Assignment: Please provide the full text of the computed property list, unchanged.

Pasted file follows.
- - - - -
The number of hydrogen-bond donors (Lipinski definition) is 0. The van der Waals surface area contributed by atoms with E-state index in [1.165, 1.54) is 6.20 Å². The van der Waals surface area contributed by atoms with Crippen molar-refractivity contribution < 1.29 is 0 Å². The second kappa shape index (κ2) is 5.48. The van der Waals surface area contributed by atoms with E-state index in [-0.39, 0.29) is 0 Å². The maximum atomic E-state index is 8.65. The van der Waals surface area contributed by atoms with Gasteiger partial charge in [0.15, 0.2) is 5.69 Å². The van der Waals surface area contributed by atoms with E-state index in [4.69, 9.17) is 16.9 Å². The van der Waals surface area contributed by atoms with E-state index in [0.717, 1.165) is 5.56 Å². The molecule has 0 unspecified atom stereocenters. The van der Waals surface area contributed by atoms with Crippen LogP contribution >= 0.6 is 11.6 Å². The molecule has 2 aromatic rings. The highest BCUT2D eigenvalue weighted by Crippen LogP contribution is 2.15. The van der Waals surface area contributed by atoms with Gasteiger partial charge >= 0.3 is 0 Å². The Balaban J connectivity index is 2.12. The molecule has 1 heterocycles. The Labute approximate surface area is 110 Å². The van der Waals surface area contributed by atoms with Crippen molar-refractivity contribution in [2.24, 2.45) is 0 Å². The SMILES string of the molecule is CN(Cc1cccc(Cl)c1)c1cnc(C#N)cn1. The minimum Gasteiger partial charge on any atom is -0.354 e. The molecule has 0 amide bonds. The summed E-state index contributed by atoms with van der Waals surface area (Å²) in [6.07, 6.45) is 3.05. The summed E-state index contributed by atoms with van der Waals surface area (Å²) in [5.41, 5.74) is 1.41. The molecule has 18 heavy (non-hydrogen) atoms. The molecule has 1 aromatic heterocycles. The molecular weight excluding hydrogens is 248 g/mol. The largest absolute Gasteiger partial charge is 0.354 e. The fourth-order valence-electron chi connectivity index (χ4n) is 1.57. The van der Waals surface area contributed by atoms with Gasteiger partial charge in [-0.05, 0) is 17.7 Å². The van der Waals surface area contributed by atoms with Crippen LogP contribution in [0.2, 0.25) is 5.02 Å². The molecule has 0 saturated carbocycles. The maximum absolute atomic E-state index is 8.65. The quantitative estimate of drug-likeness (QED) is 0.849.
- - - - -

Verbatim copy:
The number of hydrogen-bond donors (Lipinski definition) is 0. The van der Waals surface area contributed by atoms with E-state index in [1.165, 1.54) is 6.20 Å². The van der Waals surface area contributed by atoms with Crippen molar-refractivity contribution < 1.29 is 0 Å². The second kappa shape index (κ2) is 5.48. The van der Waals surface area contributed by atoms with E-state index in [-0.39, 0.29) is 0 Å². The maximum atomic E-state index is 8.65. The van der Waals surface area contributed by atoms with Gasteiger partial charge in [0.15, 0.2) is 5.69 Å². The van der Waals surface area contributed by atoms with E-state index in [4.69, 9.17) is 16.9 Å². The van der Waals surface area contributed by atoms with E-state index in [0.717, 1.165) is 5.56 Å². The molecule has 0 unspecified atom stereocenters. The van der Waals surface area contributed by atoms with Crippen LogP contribution >= 0.6 is 11.6 Å². The molecule has 2 aromatic rings. The highest BCUT2D eigenvalue weighted by Crippen LogP contribution is 2.15. The van der Waals surface area contributed by atoms with Gasteiger partial charge >= 0.3 is 0 Å². The Balaban J connectivity index is 2.12. The molecule has 1 heterocycles. The Labute approximate surface area is 110 Å². The van der Waals surface area contributed by atoms with Crippen molar-refractivity contribution in [2.24, 2.45) is 0 Å². The SMILES string of the molecule is CN(Cc1cccc(Cl)c1)c1cnc(C#N)cn1. The minimum Gasteiger partial charge on any atom is -0.354 e. The molecule has 0 amide bonds. The summed E-state index contributed by atoms with van der Waals surface area (Å²) in [6.07, 6.45) is 3.05. The summed E-state index contributed by atoms with van der Waals surface area (Å²) in [5.41, 5.74) is 1.41. The molecule has 18 heavy (non-hydrogen) atoms. The molecule has 1 aromatic heterocycles. The molecular weight excluding hydrogens is 248 g/mol. The largest absolute Gasteiger partial charge is 0.354 e. The fourth-order valence-electron chi connectivity index (χ4n) is 1.57. The van der Waals surface area contributed by atoms with Gasteiger partial charge in [-0.05, 0) is 17.7 Å². The van der Waals surface area contributed by atoms with Crippen LogP contribution in [0.2, 0.25) is 5.02 Å². The molecule has 0 saturated carbocycles. The maximum absolute atomic E-state index is 8.65. The quantitative estimate of drug-likeness (QED) is 0.849.